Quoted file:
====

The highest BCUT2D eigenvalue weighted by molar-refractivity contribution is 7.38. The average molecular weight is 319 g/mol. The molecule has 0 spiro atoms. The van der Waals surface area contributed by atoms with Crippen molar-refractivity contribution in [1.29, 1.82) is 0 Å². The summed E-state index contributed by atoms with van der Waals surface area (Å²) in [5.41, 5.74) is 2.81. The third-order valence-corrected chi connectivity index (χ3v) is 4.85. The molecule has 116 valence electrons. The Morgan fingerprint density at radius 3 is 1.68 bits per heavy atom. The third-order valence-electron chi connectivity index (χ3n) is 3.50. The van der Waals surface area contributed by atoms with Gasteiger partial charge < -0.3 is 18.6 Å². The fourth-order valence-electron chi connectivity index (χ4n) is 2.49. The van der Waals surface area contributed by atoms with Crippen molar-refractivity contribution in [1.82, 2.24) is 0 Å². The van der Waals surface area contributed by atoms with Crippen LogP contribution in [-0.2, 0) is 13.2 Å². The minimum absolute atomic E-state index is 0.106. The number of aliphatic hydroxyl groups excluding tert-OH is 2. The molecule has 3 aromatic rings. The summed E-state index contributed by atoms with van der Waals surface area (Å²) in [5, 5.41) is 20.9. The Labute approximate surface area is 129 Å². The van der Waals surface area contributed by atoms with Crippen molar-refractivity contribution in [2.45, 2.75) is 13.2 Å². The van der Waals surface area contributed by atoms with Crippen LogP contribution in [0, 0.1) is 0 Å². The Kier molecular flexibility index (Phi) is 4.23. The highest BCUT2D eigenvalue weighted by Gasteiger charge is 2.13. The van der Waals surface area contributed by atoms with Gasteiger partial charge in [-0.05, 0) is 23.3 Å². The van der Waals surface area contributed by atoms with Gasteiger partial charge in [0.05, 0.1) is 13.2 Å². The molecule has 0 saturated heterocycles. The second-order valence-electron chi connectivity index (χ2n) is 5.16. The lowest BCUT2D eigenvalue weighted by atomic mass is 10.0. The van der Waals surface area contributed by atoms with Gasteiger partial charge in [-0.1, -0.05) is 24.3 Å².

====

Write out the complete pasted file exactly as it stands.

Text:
The highest BCUT2D eigenvalue weighted by molar-refractivity contribution is 7.38. The average molecular weight is 319 g/mol. The molecule has 0 spiro atoms. The van der Waals surface area contributed by atoms with Crippen molar-refractivity contribution in [1.29, 1.82) is 0 Å². The summed E-state index contributed by atoms with van der Waals surface area (Å²) in [5.41, 5.74) is 2.81. The third-order valence-corrected chi connectivity index (χ3v) is 4.85. The molecule has 116 valence electrons. The Morgan fingerprint density at radius 3 is 1.68 bits per heavy atom. The third-order valence-electron chi connectivity index (χ3n) is 3.50. The van der Waals surface area contributed by atoms with Gasteiger partial charge < -0.3 is 18.6 Å². The fourth-order valence-electron chi connectivity index (χ4n) is 2.49. The van der Waals surface area contributed by atoms with Crippen molar-refractivity contribution in [1.82, 2.24) is 0 Å². The van der Waals surface area contributed by atoms with Crippen LogP contribution in [-0.2, 0) is 13.2 Å². The minimum absolute atomic E-state index is 0.106. The number of aliphatic hydroxyl groups excluding tert-OH is 2. The molecule has 3 aromatic rings. The summed E-state index contributed by atoms with van der Waals surface area (Å²) in [5, 5.41) is 20.9. The Labute approximate surface area is 129 Å². The van der Waals surface area contributed by atoms with Crippen molar-refractivity contribution in [2.45, 2.75) is 13.2 Å². The van der Waals surface area contributed by atoms with Crippen LogP contribution in [0, 0.1) is 0 Å². The Kier molecular flexibility index (Phi) is 4.23. The highest BCUT2D eigenvalue weighted by Gasteiger charge is 2.13. The van der Waals surface area contributed by atoms with Gasteiger partial charge in [-0.05, 0) is 23.3 Å². The van der Waals surface area contributed by atoms with Gasteiger partial charge in [0.05, 0.1) is 13.2 Å². The molecule has 0 saturated heterocycles. The second-order valence-electron chi connectivity index (χ2n) is 5.16. The lowest BCUT2D eigenvalue weighted by atomic mass is 10.0. The van der Waals surface area contributed by atoms with Gasteiger partial charge in [-0.1, -0.05) is 24.3 Å².